This same system (basic 3D printers assembled locally; state-of-the-art equipment available in the cloud) also works for the military. Jack and his team deliver 3D printers kits to marine bases – to be assembled on site. Again, training is provided remotely … through a combination of webinars and video instruction.
Retraining: Not a Four-Letter Word
During the last election cycle a frequent refrain from de-industrialized parts of the country was, “retraining is a four letter word!” There have been many government retraining programs, but the linkage between required skills and job placement is often tenuous. Hence this often sounds like a broken promise.
One of the best models we saw for addressing this was presented by Ankur Gopal, founder and CEO of Kentucky-based Interapt, a firm that specializes in the development of mobile applications and wearable technology. For the past seven years and counting, Interapt has proven that great technology can be built outside of Silicon Valley.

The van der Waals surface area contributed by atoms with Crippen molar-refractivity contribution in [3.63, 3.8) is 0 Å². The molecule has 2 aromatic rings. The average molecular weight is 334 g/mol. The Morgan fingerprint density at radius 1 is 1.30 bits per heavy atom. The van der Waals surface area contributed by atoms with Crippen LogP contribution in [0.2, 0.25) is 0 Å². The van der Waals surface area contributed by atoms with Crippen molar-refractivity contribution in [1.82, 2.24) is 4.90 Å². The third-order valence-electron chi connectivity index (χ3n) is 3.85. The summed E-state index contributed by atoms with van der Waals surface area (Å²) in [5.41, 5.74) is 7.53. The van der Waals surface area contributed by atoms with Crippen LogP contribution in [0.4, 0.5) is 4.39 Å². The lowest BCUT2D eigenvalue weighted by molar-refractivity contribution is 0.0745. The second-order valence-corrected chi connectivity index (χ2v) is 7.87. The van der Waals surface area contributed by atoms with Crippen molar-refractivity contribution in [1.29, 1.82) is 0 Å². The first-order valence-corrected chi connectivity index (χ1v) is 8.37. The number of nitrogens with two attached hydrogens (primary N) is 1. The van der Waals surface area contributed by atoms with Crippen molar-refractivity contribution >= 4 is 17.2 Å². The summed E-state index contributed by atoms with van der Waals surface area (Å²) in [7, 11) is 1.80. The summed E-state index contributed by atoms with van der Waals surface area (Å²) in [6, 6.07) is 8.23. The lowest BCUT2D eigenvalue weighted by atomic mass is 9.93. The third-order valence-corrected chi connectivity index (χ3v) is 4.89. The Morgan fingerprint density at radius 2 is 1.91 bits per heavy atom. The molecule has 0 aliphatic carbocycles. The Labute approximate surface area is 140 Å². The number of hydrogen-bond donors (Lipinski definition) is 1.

Gopal has proven that he can take people with no coding or technology experience and turn them into productive workers for his company. When he opened shop in eastern Kentucky (Appalachia) he established a training program that paid workers to get trained. Those who complete the program are guaranteed a job. Of the 50 who participated in the training, 35 completed the program, which was more than was expected. Gopal’s program is similar to career training in Chicago where community technical colleges cluster around seven industries which then absorb graduates.
The IBM P-Tech (high school plus two years of community college) program is similar in providing training and a path to work. All of these come under the heading of middle skill jobs (IBM uses the term “New Collar Job” ) to refer to well-paying jobs that don’t require a four-year degree but which require considerable skill, skills that can be taught in a rapid, targeted fashion.
1// Native sons and daughters matter